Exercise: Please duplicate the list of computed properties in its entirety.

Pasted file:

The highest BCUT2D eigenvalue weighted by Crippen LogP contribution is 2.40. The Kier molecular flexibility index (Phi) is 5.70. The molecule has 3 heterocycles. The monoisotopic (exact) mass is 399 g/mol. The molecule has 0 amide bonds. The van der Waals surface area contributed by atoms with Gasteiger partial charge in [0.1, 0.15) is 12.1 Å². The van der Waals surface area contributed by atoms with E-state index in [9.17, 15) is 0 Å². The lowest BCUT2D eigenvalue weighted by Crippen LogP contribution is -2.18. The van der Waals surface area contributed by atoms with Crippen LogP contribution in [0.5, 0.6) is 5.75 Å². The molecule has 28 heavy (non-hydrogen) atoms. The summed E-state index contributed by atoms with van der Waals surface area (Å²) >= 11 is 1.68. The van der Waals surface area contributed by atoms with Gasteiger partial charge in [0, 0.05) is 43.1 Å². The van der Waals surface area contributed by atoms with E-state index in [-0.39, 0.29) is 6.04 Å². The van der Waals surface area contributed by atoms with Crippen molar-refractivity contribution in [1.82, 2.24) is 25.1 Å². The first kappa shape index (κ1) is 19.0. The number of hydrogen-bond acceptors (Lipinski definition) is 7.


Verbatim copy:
The highest BCUT2D eigenvalue weighted by Crippen LogP contribution is 2.40. The Kier molecular flexibility index (Phi) is 5.70. The molecule has 3 heterocycles. The monoisotopic (exact) mass is 399 g/mol. The molecule has 0 amide bonds. The van der Waals surface area contributed by atoms with Gasteiger partial charge in [0.1, 0.15) is 12.1 Å². The van der Waals surface area contributed by atoms with E-state index in [9.17, 15) is 0 Å². The lowest BCUT2D eigenvalue weighted by Crippen LogP contribution is -2.18. The van der Waals surface area contributed by atoms with Crippen LogP contribution in [0.5, 0.6) is 5.75 Å². The molecule has 28 heavy (non-hydrogen) atoms. The summed E-state index contributed by atoms with van der Waals surface area (Å²) >= 11 is 1.68. The van der Waals surface area contributed by atoms with Gasteiger partial charge in [0, 0.05) is 43.1 Å². The van der Waals surface area contributed by atoms with E-state index in [-0.39, 0.29) is 6.04 Å². The van der Waals surface area contributed by atoms with Crippen molar-refractivity contribution in [1.82, 2.24) is 25.1 Å². The first kappa shape index (κ1) is 19.0. The number of hydrogen-bond acceptors (Lipinski definition) is 7.